Why Prince Harry Needs the Queen's Blessing to Marry but Princess Eugenie Won't
This morning it was announced that Queen Elizabeth has granted her official blessing for Prince Harry and Meghan Markle to marry in May. Her approval was declared quite formally, with all the flowery language you'd expect from a royal wedding proclamation.
The Queen gives formal consent to the marriage of Prince Harry and Meghan Markle. pic.twitter.com/kGEfdrJAp7— Richard Palmer (@RoyalReporter) March 15, 2018
But when Harry's cousin Princess Eugenie marries later this fall, her nuptials won't require such pomp and circumstance. She won't need her granny's permission to marry, and it all has to do with her place in the line to the throne.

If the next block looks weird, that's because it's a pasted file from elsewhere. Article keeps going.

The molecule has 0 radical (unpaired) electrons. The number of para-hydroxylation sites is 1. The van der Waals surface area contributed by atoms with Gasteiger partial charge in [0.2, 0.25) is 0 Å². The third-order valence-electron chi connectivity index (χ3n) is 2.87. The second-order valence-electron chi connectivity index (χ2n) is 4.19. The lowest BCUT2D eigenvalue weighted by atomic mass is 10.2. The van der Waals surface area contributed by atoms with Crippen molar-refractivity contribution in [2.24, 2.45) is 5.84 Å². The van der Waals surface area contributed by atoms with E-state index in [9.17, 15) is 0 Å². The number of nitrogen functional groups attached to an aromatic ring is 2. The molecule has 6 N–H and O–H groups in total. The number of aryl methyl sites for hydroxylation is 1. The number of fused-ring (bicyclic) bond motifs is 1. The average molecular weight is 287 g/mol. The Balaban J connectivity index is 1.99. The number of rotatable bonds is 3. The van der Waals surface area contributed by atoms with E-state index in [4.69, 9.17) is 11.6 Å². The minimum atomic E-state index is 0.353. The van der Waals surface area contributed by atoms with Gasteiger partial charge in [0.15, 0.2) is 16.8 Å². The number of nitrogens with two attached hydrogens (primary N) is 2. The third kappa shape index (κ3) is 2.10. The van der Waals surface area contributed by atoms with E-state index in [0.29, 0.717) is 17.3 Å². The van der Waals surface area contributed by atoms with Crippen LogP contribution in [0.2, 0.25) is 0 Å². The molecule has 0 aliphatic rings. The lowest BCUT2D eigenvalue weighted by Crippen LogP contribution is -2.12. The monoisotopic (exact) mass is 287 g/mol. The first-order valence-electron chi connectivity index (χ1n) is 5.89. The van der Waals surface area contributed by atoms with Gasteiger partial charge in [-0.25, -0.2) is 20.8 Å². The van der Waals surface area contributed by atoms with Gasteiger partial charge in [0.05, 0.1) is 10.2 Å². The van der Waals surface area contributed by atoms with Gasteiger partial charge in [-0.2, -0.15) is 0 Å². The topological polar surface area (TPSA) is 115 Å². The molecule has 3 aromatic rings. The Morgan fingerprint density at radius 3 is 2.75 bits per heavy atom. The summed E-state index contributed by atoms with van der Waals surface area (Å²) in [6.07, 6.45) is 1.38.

Prior to 2013, the 1772 Royal Marriages Act dictated that all marriages to members of the British royal family had to be approved by the monarch and furthermore, if a descendant of the king or queen married without consent, that marriage would be considered null and void.
But in 2013, that centuries-old law was replaced by the Succession to the Crown Act, which states that only the first six in line to the throne need the monarch’s consent. While Prince Harry is fifth in line to the throne and therefore needs his grandmother’s approval, Eugenie is eighth in line, and will become ninth after the Duke and Duchess of Cambridge's third child is born in April.
Even though Eugenie technically doesn't need the Queen's blessing, something tells us she has it. After all, the bride-to-be did take her engagement portraits in the picture gallery at Buckingham Palace.
This story originally appeared on Townandcountrymag.com.
* Minor edits have been made by the Townandcountry.ph editors.